Purpose: My research into workplace grievance resolution procedures in large Australian organisations includes seven case studies. The paper will report the findings from the first of these surveys to have been completed. The survey provides data which can be used to test management claims about the resolution of workplace grievances. While there has been considerable research into workplace conflict resolution systems (especially in the US) employee surveys such as this are uncommon. Design/methodology/approach: Interviews have now been conducted with human resource managers and union officials, and various documentary sources have been examined. The next stage is to conduct (where possible) online surveys of a sample of employees in each organisation. Findings: The findings from this initial survey suggest that management strategy has been largely successful. Employees consider that both their own managers and the organisation as a whole give them a fair hearing when they have concerns about employment matters. There is a high level of awareness of the organisation’s internal grievance resolution process, and most employees indicate a willingness to use this process in appropriate circumstances. In combination with other data, the results suggest that most employment issues get resolved informally. Research implications: The paper discusses the implications of the survey findings, and considers what improvements can be made to future surveys, particularly to improve the response rate.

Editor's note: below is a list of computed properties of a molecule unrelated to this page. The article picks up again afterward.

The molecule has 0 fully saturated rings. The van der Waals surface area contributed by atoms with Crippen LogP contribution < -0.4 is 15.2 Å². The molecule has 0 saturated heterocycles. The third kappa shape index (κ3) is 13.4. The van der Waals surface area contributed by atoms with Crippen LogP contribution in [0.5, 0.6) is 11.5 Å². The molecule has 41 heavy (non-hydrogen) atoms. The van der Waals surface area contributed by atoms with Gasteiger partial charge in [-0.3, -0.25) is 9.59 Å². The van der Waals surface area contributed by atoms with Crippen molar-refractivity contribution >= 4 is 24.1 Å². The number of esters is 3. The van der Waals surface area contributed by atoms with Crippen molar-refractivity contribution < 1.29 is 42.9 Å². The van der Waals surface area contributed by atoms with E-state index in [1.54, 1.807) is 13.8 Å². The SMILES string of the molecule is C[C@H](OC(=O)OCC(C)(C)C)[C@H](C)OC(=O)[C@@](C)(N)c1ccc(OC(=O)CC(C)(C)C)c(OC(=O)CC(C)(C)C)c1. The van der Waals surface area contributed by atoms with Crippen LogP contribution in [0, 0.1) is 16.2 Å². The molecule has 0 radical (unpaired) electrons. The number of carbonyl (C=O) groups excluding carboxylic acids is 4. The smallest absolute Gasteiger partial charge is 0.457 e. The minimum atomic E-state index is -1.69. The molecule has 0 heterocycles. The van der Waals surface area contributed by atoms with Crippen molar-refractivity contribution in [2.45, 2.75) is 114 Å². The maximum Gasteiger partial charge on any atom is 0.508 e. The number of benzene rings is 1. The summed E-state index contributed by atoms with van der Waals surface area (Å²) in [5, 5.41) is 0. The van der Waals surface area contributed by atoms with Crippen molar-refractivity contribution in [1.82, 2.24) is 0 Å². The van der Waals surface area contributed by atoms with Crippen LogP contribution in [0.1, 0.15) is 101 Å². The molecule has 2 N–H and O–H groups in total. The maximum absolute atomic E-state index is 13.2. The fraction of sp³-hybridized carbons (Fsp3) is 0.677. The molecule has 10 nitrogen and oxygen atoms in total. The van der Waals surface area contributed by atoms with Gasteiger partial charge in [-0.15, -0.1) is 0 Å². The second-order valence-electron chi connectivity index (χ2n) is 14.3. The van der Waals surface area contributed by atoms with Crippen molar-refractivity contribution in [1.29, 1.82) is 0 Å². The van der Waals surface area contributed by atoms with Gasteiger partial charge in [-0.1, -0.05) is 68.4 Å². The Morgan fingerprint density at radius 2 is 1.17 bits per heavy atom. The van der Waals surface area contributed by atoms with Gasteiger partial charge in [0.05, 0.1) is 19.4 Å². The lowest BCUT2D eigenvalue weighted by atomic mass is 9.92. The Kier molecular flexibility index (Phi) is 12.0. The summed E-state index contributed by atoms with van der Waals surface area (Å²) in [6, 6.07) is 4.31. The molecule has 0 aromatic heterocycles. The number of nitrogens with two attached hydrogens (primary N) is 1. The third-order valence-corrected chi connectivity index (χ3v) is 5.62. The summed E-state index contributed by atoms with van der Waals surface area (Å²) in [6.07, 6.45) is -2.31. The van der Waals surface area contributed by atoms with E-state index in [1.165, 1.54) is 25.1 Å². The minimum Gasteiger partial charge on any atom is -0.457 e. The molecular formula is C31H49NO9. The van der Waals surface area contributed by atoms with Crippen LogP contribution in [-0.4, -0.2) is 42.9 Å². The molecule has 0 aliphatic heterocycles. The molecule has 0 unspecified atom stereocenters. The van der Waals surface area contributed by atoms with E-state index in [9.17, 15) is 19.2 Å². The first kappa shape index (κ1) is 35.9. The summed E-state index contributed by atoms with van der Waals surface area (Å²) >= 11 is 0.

|Number of pages||2|
|Journal||Expo 2011 Higher Degree Research : book of abstracts|
|Publication status||Published - 2011|
|Event||Higher Degree Research Expo (7th : 2011) - Sydney|
Duration: 10 Oct 2011 → 11 Oct 2011